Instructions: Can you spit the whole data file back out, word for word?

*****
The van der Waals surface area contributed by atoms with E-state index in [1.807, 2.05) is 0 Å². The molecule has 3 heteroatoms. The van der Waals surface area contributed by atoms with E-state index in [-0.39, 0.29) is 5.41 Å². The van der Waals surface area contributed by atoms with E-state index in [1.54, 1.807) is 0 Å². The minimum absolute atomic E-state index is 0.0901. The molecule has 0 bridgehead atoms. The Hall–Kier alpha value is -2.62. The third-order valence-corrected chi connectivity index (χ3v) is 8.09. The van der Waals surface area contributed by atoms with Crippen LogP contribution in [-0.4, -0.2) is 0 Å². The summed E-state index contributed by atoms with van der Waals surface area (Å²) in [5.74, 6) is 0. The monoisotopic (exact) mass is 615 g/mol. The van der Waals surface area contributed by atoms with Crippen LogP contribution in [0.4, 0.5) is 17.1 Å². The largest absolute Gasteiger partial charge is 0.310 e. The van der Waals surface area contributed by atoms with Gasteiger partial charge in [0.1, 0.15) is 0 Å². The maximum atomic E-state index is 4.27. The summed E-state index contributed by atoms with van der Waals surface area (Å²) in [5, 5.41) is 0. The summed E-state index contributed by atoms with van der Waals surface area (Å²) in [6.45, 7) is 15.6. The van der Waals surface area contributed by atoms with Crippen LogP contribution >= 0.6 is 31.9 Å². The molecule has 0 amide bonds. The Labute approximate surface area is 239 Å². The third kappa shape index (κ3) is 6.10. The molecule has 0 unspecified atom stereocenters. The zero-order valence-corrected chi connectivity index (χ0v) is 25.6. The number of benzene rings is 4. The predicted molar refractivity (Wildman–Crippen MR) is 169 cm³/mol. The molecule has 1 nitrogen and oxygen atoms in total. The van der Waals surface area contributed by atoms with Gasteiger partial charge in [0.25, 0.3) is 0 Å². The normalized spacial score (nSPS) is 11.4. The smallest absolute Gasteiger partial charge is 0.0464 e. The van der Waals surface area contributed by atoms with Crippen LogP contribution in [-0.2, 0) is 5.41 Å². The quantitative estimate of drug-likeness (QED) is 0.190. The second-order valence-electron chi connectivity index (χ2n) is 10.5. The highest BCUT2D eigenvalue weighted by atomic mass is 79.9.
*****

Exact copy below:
The van der Waals surface area contributed by atoms with E-state index in [1.807, 2.05) is 0 Å². The molecule has 3 heteroatoms. The van der Waals surface area contributed by atoms with E-state index in [-0.39, 0.29) is 5.41 Å². The van der Waals surface area contributed by atoms with E-state index in [1.54, 1.807) is 0 Å². The minimum absolute atomic E-state index is 0.0901. The molecule has 0 bridgehead atoms. The Hall–Kier alpha value is -2.62. The third-order valence-corrected chi connectivity index (χ3v) is 8.09. The van der Waals surface area contributed by atoms with Crippen LogP contribution in [-0.4, -0.2) is 0 Å². The summed E-state index contributed by atoms with van der Waals surface area (Å²) in [5.74, 6) is 0. The monoisotopic (exact) mass is 615 g/mol. The van der Waals surface area contributed by atoms with Crippen LogP contribution in [0.4, 0.5) is 17.1 Å². The largest absolute Gasteiger partial charge is 0.310 e. The van der Waals surface area contributed by atoms with Gasteiger partial charge in [0.1, 0.15) is 0 Å². The maximum atomic E-state index is 4.27. The summed E-state index contributed by atoms with van der Waals surface area (Å²) in [5, 5.41) is 0. The summed E-state index contributed by atoms with van der Waals surface area (Å²) in [6.45, 7) is 15.6. The van der Waals surface area contributed by atoms with Crippen LogP contribution >= 0.6 is 31.9 Å². The molecule has 0 amide bonds. The Labute approximate surface area is 239 Å². The third kappa shape index (κ3) is 6.10. The molecule has 0 unspecified atom stereocenters. The zero-order valence-corrected chi connectivity index (χ0v) is 25.6. The number of benzene rings is 4. The predicted molar refractivity (Wildman–Crippen MR) is 169 cm³/mol. The molecule has 1 nitrogen and oxygen atoms in total. The van der Waals surface area contributed by atoms with Gasteiger partial charge in [0.25, 0.3) is 0 Å². The normalized spacial score (nSPS) is 11.4. The smallest absolute Gasteiger partial charge is 0.0464 e. The van der Waals surface area contributed by atoms with Crippen LogP contribution in [-0.2, 0) is 5.41 Å². The quantitative estimate of drug-likeness (QED) is 0.190. The second-order valence-electron chi connectivity index (χ2n) is 10.5. The highest BCUT2D eigenvalue weighted by atomic mass is 79.9.